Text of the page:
Publication number | US5506871 A |

Publication type | Grant |

Application number | US 08/253,144 |

Publication date | 9 Apr 1996 |

Filing date | 2 Jun 1994 |

Priority date | 2 Jun 1993 |

Fee status | Paid |

Publication number | 08253144, 253144, US 5506871 A, US 5506871A, US-A-5506871, US5506871 A, US5506871A |

Inventors | Humor Hwang, Yang-seok Choi |

Original Assignee | Samsung Electronics Co., Ltd. |

Export Citation | BiBTeX, EndNote, RefMan |

Patent Citations (3), Referenced by (30), Classifications (12), Legal Events (4) | |

External Links: USPTO, USPTO Assignment, Espacenet | |

US 5506871 A

Abstract

An adaptive equalizing system equalizes an unequalized signal and performs carrier recovery for use in a digital communication receiver. An equalizing coefficient is initialized by a constant modulus algorithm (CMA) and the initialized equalizing coefficient is more finely updated by a stop-and-go algorithm (SGA). When the convergency by the CMA reaches a predetermined threshold value, carrier recovery is performed, while when an average value of the phase error during performing the carrier recovery is less than another predetermined threshold value, the equalizing algorithm is converted into the SGA. Thus, the adaptive equalizing apparatus can equalize the received signal more simply and reliably.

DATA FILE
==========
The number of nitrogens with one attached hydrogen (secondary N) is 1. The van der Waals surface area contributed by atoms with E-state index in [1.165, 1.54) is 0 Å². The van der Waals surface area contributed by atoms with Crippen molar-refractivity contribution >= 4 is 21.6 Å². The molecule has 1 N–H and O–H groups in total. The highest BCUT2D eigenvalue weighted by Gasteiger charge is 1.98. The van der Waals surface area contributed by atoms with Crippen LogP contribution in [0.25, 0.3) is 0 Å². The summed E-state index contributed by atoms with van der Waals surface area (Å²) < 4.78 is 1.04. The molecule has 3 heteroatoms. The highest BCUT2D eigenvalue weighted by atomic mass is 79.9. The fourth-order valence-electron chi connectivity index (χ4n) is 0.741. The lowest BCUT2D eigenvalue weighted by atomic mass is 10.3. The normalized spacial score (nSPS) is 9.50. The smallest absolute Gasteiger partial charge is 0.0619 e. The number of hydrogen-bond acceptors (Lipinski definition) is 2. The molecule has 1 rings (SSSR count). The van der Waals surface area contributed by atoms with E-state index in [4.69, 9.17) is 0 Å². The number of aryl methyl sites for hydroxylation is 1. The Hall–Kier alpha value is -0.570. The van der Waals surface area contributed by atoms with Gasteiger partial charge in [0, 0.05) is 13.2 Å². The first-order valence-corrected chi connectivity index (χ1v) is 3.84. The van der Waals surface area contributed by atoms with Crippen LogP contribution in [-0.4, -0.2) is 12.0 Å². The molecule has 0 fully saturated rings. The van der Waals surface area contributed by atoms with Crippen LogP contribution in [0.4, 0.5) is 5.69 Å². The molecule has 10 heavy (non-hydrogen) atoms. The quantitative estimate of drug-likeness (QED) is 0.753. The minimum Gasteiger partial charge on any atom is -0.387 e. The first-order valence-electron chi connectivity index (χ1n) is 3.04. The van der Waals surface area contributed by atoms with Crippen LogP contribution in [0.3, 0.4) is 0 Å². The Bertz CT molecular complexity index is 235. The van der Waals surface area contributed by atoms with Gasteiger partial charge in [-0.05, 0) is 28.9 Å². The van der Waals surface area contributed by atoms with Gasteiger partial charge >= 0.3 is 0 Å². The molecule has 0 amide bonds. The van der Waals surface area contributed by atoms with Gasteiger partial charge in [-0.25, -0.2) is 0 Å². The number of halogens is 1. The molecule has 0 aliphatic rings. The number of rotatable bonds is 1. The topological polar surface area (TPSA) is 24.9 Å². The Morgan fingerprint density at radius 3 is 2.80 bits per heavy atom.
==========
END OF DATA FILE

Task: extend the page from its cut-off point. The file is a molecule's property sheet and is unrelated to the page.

Claims(10)

1. An adaptive equalizing method for digital communications in which an unequalized signal is adaptively equalized in a receiver of a digital communication system for performing carrier recovery, said adaptive equalizing method comprising the steps of:

a) initializing an equalizing coefficient based on a constant modulus algorithm (CMA);

b) receiving the initialized equalizing coefficient and equalizing the unequalized signal to perform carrier phase recovery and to update the initialized equalizing coefficient;

c) judging whether a first error value corresponding to the recovered carrier phase is smaller than a first predetermined threshold value; and

d) equalizing and carrier-recovering the unequalized signal based on the equalizing coefficient updated by a stop-and-go algorithm (SGA) when the first error value is smaller than the first predetermined threshold value in response to the result of the step c).

2. An adaptive equalizing method according to claim 1, wherein said step a) comprises the steps of:

a1) updating the equalizing coefficient by the following equation:

C_{n+1}=C_{n}-λ_{2}Y_{n}*Z_{n}(|Z_{n}|^{2}-R_{2}),

where R_{2} equals E[|a_{n} |^{4} ]/E[|a_{n} |^{2} ], C_{n} is the equalizing coefficient, λ_{2} is a step size of the CMA, Y_{n} * is a conjugate unequalized signal, and Z_{n} is an equalized signal;

a2) judging whether a second error value of the equalized signal by the equalizing coefficient of said step a1) is smaller than a second predetermined threshold value; and